Monday, April 11, 2011

when it goes awry

So, this weekend I made the kind of cabling mistake made better than famous by a Vogue Knitting magazine in the past.  Personally, I treasure that VK.  It lets us know that everyone makes mistakes.  Even the most awesome of designers, and most awesome of knitters can make random cable mix-ups.

I didn't have the heart to photograph the mistake.  It  might not have been that obvious to the person I was making the item for... but it would have been obvious to me and I love them too much to give them something I would cringe to see them wear.

So, instead I started this little project:

Yes.  6 inches of thick cable painstakingly ripped back to the error.

There are lots of blog posts out there on how to fix this kind of error.  Eloquent ones, with awesome shots (that aren't using Quince & CO's peacoat color to illustrate) so I didn't spend the time to record the process.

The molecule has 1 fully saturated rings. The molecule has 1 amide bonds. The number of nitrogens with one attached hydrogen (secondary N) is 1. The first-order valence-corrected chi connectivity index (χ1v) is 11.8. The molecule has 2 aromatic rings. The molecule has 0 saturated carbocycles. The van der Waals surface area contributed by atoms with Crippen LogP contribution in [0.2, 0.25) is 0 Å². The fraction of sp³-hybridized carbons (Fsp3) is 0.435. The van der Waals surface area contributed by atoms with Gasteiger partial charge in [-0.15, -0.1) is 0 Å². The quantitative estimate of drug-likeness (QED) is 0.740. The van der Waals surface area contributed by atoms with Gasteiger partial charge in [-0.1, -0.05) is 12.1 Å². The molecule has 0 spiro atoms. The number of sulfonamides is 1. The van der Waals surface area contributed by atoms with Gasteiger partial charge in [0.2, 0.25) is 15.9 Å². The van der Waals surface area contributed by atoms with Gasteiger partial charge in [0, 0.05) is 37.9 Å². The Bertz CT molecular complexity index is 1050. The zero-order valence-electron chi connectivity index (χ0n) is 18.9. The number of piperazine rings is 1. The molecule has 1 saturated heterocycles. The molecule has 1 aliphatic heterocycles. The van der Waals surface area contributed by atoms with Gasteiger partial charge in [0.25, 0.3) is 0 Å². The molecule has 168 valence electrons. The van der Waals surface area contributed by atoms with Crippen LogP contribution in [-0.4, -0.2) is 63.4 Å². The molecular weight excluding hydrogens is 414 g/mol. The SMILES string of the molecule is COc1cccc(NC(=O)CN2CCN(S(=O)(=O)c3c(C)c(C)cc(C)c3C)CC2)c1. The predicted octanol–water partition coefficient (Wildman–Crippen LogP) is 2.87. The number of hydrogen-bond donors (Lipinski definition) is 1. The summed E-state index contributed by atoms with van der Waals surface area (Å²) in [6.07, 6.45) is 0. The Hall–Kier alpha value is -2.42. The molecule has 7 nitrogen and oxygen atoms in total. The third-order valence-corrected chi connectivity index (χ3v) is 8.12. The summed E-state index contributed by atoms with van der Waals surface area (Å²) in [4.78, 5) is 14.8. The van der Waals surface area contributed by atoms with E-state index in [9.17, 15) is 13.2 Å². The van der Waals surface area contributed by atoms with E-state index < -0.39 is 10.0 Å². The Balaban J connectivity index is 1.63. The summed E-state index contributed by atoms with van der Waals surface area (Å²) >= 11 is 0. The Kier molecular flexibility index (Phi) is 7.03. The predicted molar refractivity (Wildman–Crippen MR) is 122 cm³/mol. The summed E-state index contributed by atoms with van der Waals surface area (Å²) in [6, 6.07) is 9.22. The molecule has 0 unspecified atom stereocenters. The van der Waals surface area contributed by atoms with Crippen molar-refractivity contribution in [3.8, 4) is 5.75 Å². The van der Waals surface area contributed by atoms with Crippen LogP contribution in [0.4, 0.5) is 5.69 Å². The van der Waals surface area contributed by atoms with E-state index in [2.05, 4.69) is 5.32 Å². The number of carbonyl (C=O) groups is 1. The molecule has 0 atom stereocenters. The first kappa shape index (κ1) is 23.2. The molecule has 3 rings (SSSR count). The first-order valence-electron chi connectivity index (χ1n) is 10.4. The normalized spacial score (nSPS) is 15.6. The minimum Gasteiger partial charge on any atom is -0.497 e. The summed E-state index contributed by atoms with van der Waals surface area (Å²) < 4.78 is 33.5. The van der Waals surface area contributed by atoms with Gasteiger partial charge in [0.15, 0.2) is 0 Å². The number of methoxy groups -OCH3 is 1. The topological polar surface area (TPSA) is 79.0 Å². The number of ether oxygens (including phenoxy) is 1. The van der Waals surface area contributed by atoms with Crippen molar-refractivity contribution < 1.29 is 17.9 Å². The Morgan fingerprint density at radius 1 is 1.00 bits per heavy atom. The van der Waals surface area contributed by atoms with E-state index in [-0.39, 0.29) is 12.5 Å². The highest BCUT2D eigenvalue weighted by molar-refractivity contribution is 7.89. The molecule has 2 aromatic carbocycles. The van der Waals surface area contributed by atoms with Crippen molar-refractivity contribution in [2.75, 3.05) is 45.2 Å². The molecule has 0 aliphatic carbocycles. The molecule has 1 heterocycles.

But here is how the fix ended up:

Very lightened, obviously.

You can see the little tension differences, but those will block out when it gets it's wet-blocking.

I understand that some of my favorite bloggers are also having difficult times.  In their honor, I am sharing my favorite cookie recipe.

Grammie Rowe's Refrigerator Cookies
1 1/2 cups sifted flour
1/2 tsp baking soda
1/2 tsp cinnamon
1/4 tsp nutmeg
3/4 tsp salt

1/2 cup vegetable shortening (or butter)
1 cup white sugar
1/2 cup brown sugar
1 egg
2 tsp vanilla

Sift first 5 dry ingredients together.  In separate bowl, cream shortening and sugars until fluffy.  To the sugar/shortening mix, add eggs and vanilla.  Beat well.  When well mixed, add dry ingredients and mix.

This makes a stiff dough.  In a length of waxed paper, make a low and long "loaf" of the dough (roughly 1/2-3/4 inch deep by 2 inches wide by cookie sheet long).  Refrigerate the dough a minimum of 2 hours. 

Slice dough and bake on cookie sheet at 350 degrees for ~ 8 minutes.


1 comment:

  1. I love the feeling of accomplishment when I've corrected an error like this. Sometimes it rivals the feeling of having finished the project. How did the dying go?